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These Are Essential Spices You Should Have
For home chefs, there are many new spices and spice collections that will truly spice up your meals. I use a considerable amount of spices. Some might even call me a spice girl. My collection is so large that I filled up my new spice draw. As a result, it meant creating a spice display on my counter for the extras.
Why So Many Spices?
If you are a spice girl like me, you understand that spices add an enormous amount of flavor to your meals. IMO, space permitting, having a vast supply means having alternatives should you not have fresh herbs. A wide variety also means making your own blends. And, should you not want to buy a spice like gochugaru.
Having an array of spices is a decent investment. You can store them in a cool dark space so they will last longer. I have my go-to spices when preparing Italian, Greek, Indian, Asian, Korean, Spanish, and Mexican, for instance.
My List of 20 Essential Cooking Spices
- Kosher Salt
- Black Peppercorns – I recommend getting it in a store-bought grinder
- Sea Salt
- Chili Powder
- Garlic Powder
- Onion Powder
- Cayenne Pepper
- Curry Powder
- Dry Mustard or Mustard Seeds
- Ground Ginger
- Red Pepper Flakes
Is It Worth The Investment?
Some of these spices you may think will only be used occasionally. But there have been so many times when I am cooking a new recipe and it calls for a spice or fresh herb I do not have. Having a dry counterpart or a spice that can substitute for something else, will bring you closer to the flavor profile in your recipe.
Basic Spices by Cuisine
Tuesdays in our house are often taco night or a rift on a Mexican dish. I usually cook a Meditteranean profile recipe at least once a week. Italian dinners definitely are a weekly staple. But lately, I love preparing Indian food as well.
Greek spices – Most of the Meditteranean recipes I follow tend to use oregano, garlic, dill, parsley, thyme, mint, tarragon, cumin. If you are looking for time-saving shortcuts, I highly recommend Greek Freak Mediterranean Blend.
Italian spices – Okay most of us, even if we are not Italian, know that the common spices and herbs used are parsley, sage, rosemary, and thyme (thank you Beatles) as well as oregano, bay leaves, and marjoram.
Mexican spices – The most popular spices are cumin, garlic, onion, chile powder. Of course, you can buy a premixed taco seasoning, fajita seasoning, Elote Seasoning blend (Highly recommend Trader Joe’s).
Indian spices- I have been making a lot of Indian recipes this year including some amazing stews, biryani, and butter shrimp. I even made Tan France’sTarkha Daal recently and it was amazing. If you are a fan, you will need the following spices… turmeric powder, chili powder, coriander powder, garam masala, and cumin.
My Newest Spice Additions
I know, it is frustrating when you find a recipe for a meal that sounds amazing and it calls for a spice you do not have. One of my go-to’s, when I am out of a spice, is the Gourmet Sleuth but there are plenty of other reputable websites as well.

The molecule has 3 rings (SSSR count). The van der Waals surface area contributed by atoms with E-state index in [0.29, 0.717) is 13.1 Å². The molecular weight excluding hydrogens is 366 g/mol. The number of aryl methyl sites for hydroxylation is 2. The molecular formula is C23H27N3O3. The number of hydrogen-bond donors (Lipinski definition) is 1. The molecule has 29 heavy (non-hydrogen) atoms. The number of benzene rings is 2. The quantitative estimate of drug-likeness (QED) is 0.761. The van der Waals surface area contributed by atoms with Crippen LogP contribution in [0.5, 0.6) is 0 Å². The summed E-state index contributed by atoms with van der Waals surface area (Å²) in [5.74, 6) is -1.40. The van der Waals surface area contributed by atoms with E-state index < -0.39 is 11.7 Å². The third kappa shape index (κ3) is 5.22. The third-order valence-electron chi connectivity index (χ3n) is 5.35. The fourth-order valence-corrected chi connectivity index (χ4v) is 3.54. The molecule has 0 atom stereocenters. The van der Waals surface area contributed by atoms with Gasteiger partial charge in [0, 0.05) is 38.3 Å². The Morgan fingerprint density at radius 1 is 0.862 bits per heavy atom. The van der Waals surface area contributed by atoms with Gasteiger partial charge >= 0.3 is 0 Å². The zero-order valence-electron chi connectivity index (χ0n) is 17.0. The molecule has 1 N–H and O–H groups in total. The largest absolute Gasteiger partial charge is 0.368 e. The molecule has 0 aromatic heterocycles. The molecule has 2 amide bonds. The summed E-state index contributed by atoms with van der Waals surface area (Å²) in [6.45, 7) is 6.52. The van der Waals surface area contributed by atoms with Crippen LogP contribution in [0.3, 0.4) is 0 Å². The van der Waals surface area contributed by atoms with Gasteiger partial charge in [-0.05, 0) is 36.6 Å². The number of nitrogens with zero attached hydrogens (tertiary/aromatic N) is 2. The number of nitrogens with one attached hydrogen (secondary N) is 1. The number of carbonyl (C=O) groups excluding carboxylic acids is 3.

But, I have also found that some spices I was completely unfamiliar with are definitely worth getting. They include:
- Berbere– this spice is used primarily in Ethiopian cuisine. It is actually a mix of dried spices. It can be added for flavor or used as a rub. The main ingredients are red chili peppers, fenugreek, ginger, coriander, cardamom, allspice, cumin, peppercorns, cloves, and cinnamon. It’s used a lot on chicken but I needed it when I took a Marcus Samuelsson virtual cooking class. Many of the Ethiopian dishes that use this spice are chicken dishes but you can use it on grilled fish, lamb, lentils, roasted chickpeas to mention a few. I bought mine from Amazon.
- Garam Masala – This Indian spice mixture is readily available in most supermarkets.
- Gochugaru – This is Korean chili pepper. Its name is derived from gochu, which means “chili pepper” and garu, which means “powder. Popular spice companies like McCormick, which carries a gourmet line, sell it now. I got mine from a Korean friend.
- Zaatar – this is a Middle Eastern spice mixture that combines wild thyme with sumac and toasted sesame seeds. Again, you can usually find it now at your local grocery store. The first time I ever tried it was on a flatbread at an area restaurant. It is great on vegetables, fish, and chicken. More commonly it is used on hummus or in labneh (a Middle Eastern yogurt). Our Farmer’s Market has a Lebanese vendor that sells labneh with zaatar and it is beyond. I spread it on crispened pita. Here are some recipes that I am starting to experiment with.
Don’t forget Trader Joe’s Spices
Of course, I have most of the spice blends from Trader Joe’s including the Chile Lime Seasoning Blend, Everything But the Bagel Sesame Seasoning Blend, Onion Salt, 21 Seasoning Salute, Everything but the Elote Seasoning Blend, and the Umami Seasoning Blend. I did say I was a spice girl.
Where My Inspiration Comes From
Most of the recipes I have made that are from different cultures stem from my travels. If I had not been to countries outside of the U.S, I probably would not have tried some of my favorite dishes. It is a reminder of a memorable vacation with my daughters or sister.
And, I also draw inspiration from chefs I have either taken a cooking class from or watched one of their demos at SOBEWFF.
My friends don’t call me a spice girl for nothing.
What new spices have you tried?
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